Today will be a significant date for Australians in Ireland – it is Australia Day in a special year. 2021 marks 80 years Robert Gordon Menzies, our longest serving Prime Minister visited Eamon de Valera in Dublin, and 75 years since the establishment of formal relations between the Government of Australia and the then soon-to-be proclaimed Irish Republic.
The creation of diplomatic relations in 1946 was illustrative of the deep and very personal ties between our two island nations which have continued for almost two and a half centuries.
Much has happened in the last 75 years. We have seen the world evolve in an unprecedented way; witnessing the first missions into outer space, hundreds of millions of people lifted out of poverty, the proliferation of democratic institutions across much of the world, the establishment of the United Nations Security Council, of which Australia was a founding member and on to which Ireland now takes its rightful place as a member for the next two years.
Australia Day acts as both a day of celebration and a day of reflection for many Australians: celebrating the modern and open democracy we have become, while acknowledging the pained history of Aboriginal and Torres Strait Island peoples of Australia who remain uniquely connected in culture and in history to the land.
Indeed, since the First Fleet arrived in Australia in 1788, Ireland has left an indelible mark on Australian society and created one of the most established Irish immigrant communities anywhere in the world. In the 2016 census, 11pc of Australians claimed Irish ancestry – the second largest grouping on our continent – and the newest wave of Irish immigration has meant that almost 80,000 people who were born in Ireland live in Australia today. These long-standing and significant ties have influenced our value system and created an interconnectedness that permeates every aspect of relations between our two nations.
From prime ministers and premiers, priests, pastoralists, and poets; medics, winemakers, inventors and musicians – as well as the occasional bushranger – Australian history is, in part, Irish history. The Irish have shaped Australia’s public life. Former Australian Prime Ministers Bob Hawke and Paul Keating, former New South Wales Premier John Fahey, Minister Susan Ryan and the first female Australian Minister, the Hon Margaret Guilfoyle (born in Belfast) – all celebrated their Irish heritage. The influence of Irish Australians on Aussie culture continues. A number of Australian Football League Premiership players are Irish, testament to this enduring connection, as is the number of other notable influences such as: Qantas chief executive Alan Joyce, former Australian of the Year Professor Patrick McGorry, Wi-Fi inventor Dr John O’Sullivan and former Chief Justice of Australia, Sir Gerard Brennan. They are all examples of the continuing Irish influence on Australia.
The last 12 months have been difficult for both our countries. Last year, at this time the people of Ireland gave generously to help Australian communities as we worked to recover flora, fauna and livelihoods destroyed in the horrific bushfires. The recovery needed to be significant and the Irish people ensured that it was a truly global response as they backed relief efforts through the Irish Red Cross and for that we are extremely grateful. With the advent of Covid-19, we have seen Irish nurses and doctors working in Australian hospitals and many of their Australian counterparts doing the same here in Ireland. We share in the optimism of the Irish people as January ends and the days get brighter and longer, that the year ahead will see us connect with each other again in the ways that we all know and love.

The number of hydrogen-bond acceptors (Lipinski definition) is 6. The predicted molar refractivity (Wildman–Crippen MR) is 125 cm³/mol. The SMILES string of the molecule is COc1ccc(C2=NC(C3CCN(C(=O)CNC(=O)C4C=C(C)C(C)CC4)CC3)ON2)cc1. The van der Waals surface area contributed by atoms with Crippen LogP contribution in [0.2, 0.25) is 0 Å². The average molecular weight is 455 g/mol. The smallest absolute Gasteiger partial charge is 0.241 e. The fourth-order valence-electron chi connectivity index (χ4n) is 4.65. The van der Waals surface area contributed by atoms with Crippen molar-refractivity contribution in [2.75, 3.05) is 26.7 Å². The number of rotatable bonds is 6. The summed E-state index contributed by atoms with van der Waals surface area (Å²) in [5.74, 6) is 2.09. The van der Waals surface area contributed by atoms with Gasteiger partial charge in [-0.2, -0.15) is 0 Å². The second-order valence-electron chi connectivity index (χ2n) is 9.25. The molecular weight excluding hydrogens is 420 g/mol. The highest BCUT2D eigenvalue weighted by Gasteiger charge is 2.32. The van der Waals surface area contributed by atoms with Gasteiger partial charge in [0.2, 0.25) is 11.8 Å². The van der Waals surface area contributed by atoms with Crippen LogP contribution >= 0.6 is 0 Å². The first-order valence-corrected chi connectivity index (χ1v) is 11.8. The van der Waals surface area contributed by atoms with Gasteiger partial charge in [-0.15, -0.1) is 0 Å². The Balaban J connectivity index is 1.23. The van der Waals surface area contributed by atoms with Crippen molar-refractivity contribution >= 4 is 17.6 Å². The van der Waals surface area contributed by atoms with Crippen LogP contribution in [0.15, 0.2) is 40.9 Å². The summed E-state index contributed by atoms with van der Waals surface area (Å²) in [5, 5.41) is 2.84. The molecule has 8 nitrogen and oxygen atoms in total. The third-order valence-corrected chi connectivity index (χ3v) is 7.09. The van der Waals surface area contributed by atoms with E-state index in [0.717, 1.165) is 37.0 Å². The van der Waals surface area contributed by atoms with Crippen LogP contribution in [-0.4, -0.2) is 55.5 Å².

From the Australian Embassy’s vantage point on St Stephen’s Green we have seen the incredible effort from Irish people and businesses in continuing to operate under the most strenuous of circumstances, and we anticipate being welcomed back into cafes, restaurants, bars, pubs and clubs as the year progresses towards normality.
We have seen renewed global co-operation and collaboration to beat the virus that has hurt so many. It is in this context that open democracies and open economies such as Australia and Ireland must work together to safeguard the freedoms that make our lives great.
Climate change is now, and has been for some time, irrefutable. In Australia we have seen first hand what this has meant, and it is why we are moving fast. We have reduced our total emissions by almost 17pc since 2005 and are on track to meet and beat our 2030 target of 26-28pc below 2005 levels. But addressing the planetary impact of human activity is for us all, not for any one region of the planet. As we come together to face growing global threats, Australia remains steadfast in its climate commitments as part of the 2015 Paris Agreement, and we look forward to the UN Climate Change Conference in Glasgow later this year to review global progress and, if deemed necessary, strengthen our commitments to safeguard our planet for future generations.
With a renewed optimism for 2021, Ireland and the world will be able to look outwards again to address climate change and seek renewed opportunity in global free trade, prosperity and equality.
For the team here at the Australian Embassy in Ireland, we live and work in a truly interconnected world where peoples and nations come together to tackle the most significant and challenging issues of our time. We encourage everyone with an interest in ‘Down Under’ to connect with us across social media channels this Australia Day as we remember the influence Australia has had in building the international institutions that promote collective action and celebrate the great Irish women and men who helped along the way. Australia Day is for us all.
The Hon Gary Gray AO Australian Ambassador to Ireland